FVIII Immunity : early events and tolerance mechanisms to FVIII
Qadura, Mohammad Imad
Hemophilia A , Immune Tolerance , FVIII antibodies , Dendritic Cells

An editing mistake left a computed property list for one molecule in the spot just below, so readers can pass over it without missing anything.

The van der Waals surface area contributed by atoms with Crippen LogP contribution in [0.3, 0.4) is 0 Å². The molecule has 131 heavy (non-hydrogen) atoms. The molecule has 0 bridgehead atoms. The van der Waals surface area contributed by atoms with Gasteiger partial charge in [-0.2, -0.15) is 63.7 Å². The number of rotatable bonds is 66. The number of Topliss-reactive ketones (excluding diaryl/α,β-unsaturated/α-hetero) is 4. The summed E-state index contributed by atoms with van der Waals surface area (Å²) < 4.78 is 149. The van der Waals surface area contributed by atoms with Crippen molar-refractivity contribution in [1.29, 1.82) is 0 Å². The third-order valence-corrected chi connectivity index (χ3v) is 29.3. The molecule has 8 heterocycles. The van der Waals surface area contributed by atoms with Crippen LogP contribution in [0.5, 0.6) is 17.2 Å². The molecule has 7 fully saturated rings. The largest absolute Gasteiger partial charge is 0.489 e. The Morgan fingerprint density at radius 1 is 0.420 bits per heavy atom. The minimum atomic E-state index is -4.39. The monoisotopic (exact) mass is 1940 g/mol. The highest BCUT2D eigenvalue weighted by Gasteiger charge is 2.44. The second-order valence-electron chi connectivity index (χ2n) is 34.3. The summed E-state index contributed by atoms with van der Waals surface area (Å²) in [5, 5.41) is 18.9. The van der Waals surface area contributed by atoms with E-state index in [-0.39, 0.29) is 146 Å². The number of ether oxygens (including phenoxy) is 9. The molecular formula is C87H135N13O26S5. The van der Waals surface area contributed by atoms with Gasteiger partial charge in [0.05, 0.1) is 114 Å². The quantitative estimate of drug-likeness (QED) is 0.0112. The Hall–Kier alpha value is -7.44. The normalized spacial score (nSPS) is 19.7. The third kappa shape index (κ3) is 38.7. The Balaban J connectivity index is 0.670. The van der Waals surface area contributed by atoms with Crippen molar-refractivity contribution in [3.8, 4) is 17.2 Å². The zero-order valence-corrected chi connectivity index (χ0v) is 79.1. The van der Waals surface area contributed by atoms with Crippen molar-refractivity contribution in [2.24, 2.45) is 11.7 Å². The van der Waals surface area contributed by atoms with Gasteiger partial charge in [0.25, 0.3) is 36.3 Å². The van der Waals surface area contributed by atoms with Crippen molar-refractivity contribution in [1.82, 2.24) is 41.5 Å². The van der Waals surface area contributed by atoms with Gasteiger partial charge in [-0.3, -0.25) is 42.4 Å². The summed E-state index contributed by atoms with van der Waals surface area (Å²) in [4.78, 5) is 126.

Among the complications of current treatments for hemophilia A, the development of anti-FVIII antibodies including “FVIII inhibitors” remains the major clinical problem in treating hemophiliacs. Factor VIII inhibitors work through neutralizing the coagulation cofactor activity of the infused FVIII and preventing the restoration of normal hemostasis. This thesis explains the influence of genetic background on the generation of FVIII inhibitors, introduces a new pre-clinical approach that reduces the immunological response towards FVIII and predicts the in vivo behavior of recombinant and plasma-derived FVIII products in hemophilic patients. First, we studied the influence of the genetic background on the formation of FVIII antibodies by treating hemophilia A Balb/c and C57BL/6 mice with repetitive FVIII infusions. We observed that the C57BL/6 mice developed higher FVIII antibody titers than the Balb/c mice. Our results suggest that differences in the cytokine immune responses due to FVIII in Balb/c and C57BL/6 mice are responsible for the different FVIII antibody titers in each of these strains. Second, we investigated the use of FVIII-pulsed immature dendritic cells in inducing immune tolerance against FVIII prior to the FVIII treatment. We showed that in vivo, FVIII does not induce the activation and proliferation of hemophilic T cells. Furthermore, infusing FVIII-pulsed immature dendritic cells into hemophilic mice resulted in a long-term reduction in immune reactivity towards FVIII. Also, we have proposed methods on how to improve the tolerogenic abilities of dendritic cells. Our results indicate that the immature dendritic cells induced the formation of T regulatory cells and that these T regulatory cells were responsible for the observed reduction in immune reactivity. Finally, we were able to identify the mechanisms behind the immune system activation in mice treated with either recombinant or plasma-derived FVIII products. We showed that plasma-derived FVIII results in reduced FVIII antibody titer formation in hemophilic mice. Our results demonstrate that the differences in antibody formation in hemophilic mice treated with either recombinant or plasma- derived FVIII products are due to the distinct cytokine micro-environment induced by each product. This thesis contributes to the current knowledge on FVIII immunology and the in vivo behavior of FVIII in hemophilic mice. The results generated from this thesis can be used to modify the available FVIII treatments in order to minimize the immunological complications of FVIII and improve the quality of life of hemophilic patients.